Chavez TeleSUR Maduro
Venezuelan President Nicolás Maduro in an interview with TeleSUR in Caracas, March 11, 2013 Miraflores Palace/Handout/Courtesy Reuters

Venezuelan news network TeleSUR has launched an English-language Web platform aiming to reach a younger, global, English-speaking audience with a “Latin American perspective” on world events. The new initiative, supported by President Nicolás Maduro's administration and touting a leftist, social-oriented message, brings the TeleSUR network into the same ranks as Al-Jazeera English, China Central Television, Russia Today and France 24 as a government-funded effort to produce English-language news from non-English-speaking countries.

The website,, went live on Thursday, the ninth anniversary of the TeleSUR network and the birthday of revered South American revolutionary Simon Bolívar (whose name is honored in the name of the Bolivarian Republic of Venezuela, as modified by late president Hugo Chávez). A series of promotional videos paints the new site as an alternative perspective on the news, carrying the slogan, “Don’t resign yourself to having just one side of the story.” Gregory Wilpert, founder of news website Venezuelanalysis, which he has described as "pro-Bolivarian Revolution," helms the new initiative as the website's director.

The programming lineup includes daily news shows focused on Latin America and world events, as well as spotlights on the U.S. through a show called “The REAL USA,” which is set to feature “reports on the United States as seen through the eyes of ordinary citizens, who normally do not make the news.”

TeleSUR President Patricia Villegas said in a press release about the launch that the project would cater to U.S. and British audiences with an aim to provide a Latin American view of global events. About 100 journalists were hired to launch the new platform, she said, with correspondents dispatched around the world. Villegas also told Venezuelan state television that the network was hoping to eventually branch out into French and Creole platforms for Haitian audiences. TeleSUR English’s main headquarters are in Quito, Ecuador, while TeleSUR is based in Caracas, Venezuela.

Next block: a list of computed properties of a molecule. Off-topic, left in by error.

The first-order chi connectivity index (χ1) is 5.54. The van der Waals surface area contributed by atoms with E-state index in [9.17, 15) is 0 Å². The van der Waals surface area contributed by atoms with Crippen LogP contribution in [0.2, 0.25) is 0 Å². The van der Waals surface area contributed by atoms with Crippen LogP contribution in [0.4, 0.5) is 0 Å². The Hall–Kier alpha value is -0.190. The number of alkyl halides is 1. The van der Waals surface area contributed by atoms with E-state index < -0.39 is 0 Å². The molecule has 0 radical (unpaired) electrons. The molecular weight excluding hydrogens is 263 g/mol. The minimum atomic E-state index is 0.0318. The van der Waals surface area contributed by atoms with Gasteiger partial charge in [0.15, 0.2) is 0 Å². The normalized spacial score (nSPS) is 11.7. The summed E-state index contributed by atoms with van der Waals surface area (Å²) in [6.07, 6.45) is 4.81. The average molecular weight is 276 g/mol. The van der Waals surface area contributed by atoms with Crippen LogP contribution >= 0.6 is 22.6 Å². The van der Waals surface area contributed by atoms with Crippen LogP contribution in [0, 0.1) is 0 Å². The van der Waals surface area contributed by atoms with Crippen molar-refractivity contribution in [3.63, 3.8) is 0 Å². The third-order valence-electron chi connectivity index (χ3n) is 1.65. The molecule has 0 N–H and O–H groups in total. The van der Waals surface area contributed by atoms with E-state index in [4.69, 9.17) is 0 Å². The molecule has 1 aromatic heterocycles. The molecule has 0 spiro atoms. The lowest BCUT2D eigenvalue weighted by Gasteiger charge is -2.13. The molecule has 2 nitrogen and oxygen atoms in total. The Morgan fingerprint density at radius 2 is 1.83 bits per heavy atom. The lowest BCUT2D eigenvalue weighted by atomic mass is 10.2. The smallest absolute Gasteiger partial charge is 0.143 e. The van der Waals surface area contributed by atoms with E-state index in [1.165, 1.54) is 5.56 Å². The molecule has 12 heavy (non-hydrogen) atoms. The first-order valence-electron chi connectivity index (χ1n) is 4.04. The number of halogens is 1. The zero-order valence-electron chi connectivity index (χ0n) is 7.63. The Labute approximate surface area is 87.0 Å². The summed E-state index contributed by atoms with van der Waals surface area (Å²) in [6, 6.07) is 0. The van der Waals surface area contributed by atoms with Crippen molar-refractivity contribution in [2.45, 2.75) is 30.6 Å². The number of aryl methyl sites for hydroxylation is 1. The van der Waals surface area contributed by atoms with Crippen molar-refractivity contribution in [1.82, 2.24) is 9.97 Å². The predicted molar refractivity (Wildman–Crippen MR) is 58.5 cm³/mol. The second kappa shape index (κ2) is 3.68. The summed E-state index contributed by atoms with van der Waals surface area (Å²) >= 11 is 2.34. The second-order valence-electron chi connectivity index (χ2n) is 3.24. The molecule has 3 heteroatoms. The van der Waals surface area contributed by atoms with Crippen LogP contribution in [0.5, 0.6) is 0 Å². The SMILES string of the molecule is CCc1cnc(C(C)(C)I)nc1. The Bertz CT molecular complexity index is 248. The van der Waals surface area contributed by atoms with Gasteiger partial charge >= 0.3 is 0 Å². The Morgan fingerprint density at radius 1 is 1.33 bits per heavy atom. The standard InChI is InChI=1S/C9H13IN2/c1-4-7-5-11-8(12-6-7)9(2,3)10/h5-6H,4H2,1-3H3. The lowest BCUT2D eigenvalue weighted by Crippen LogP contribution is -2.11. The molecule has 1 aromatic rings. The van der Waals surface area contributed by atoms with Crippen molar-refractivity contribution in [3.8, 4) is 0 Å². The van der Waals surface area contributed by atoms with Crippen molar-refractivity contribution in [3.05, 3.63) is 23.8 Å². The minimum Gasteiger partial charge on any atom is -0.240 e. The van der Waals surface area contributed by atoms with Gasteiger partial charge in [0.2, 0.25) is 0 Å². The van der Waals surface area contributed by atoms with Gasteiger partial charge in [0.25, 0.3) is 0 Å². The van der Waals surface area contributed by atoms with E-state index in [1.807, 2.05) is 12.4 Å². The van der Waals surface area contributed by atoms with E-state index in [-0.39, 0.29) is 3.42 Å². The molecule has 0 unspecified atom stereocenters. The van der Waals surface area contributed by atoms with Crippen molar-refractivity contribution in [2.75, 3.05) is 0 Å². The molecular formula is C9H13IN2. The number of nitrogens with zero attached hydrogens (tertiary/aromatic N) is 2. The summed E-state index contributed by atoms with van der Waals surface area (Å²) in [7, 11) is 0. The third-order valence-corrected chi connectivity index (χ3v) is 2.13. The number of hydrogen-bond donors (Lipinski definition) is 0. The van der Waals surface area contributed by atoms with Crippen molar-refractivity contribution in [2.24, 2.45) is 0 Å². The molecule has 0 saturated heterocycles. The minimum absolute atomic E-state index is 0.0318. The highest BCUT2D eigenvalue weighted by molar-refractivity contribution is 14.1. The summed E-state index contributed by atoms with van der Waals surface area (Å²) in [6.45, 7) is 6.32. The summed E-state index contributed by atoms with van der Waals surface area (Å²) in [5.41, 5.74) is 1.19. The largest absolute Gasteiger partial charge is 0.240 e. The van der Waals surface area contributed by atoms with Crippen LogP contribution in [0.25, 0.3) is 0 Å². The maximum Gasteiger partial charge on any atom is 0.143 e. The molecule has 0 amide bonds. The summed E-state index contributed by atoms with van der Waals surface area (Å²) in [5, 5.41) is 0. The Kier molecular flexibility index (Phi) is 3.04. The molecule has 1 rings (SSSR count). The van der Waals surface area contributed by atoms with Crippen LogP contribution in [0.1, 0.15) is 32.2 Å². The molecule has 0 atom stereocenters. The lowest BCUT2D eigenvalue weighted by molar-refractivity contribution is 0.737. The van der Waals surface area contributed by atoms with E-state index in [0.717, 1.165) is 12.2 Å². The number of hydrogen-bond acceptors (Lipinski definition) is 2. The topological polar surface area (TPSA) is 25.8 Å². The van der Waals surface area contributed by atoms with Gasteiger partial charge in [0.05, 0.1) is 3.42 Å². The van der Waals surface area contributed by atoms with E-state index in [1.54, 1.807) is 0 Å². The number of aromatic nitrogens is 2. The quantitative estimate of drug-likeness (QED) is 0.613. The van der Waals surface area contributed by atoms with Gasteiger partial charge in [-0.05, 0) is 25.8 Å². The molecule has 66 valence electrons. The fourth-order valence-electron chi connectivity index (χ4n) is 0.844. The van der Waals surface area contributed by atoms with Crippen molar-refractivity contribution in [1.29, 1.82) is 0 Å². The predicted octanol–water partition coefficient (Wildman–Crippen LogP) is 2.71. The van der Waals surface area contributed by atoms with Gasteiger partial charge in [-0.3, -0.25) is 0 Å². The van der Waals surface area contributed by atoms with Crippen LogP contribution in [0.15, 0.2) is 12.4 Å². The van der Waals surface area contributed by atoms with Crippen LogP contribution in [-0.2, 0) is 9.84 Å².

The TeleSUR news network began broadcasting in 2005 as a project by Chávez to further his message of Bolivarian socialism throughout the country and counter what he considered the pro-American stance of international channels like CNN. The network is funded mainly by the Venezuelan government, with additional funding from the governments of Bolivia, Ecuador, Argentina, Nicaragua and Cuba. TeleSUR’s initial launch alarmed members of the U.S. Congress, who attempted to pass legislation to broadcast radio and television programs in Venezuela to counter what they saw as the network’s “anti-Americanism.”

For now, TeleSUR’s English-language platform is relegated to the multimedia website, with no plans to bring the content to a broadcast channel. This emphasis on online content signals TeleSUR’s hopes of reaching millennial audiences abroad.

“Nowadays, younger generations are mainly consuming news online,” Wilpert said in an interview with TeleSUR’s main channel. “So if you want to capture this audience, you have to have an Internet presence.”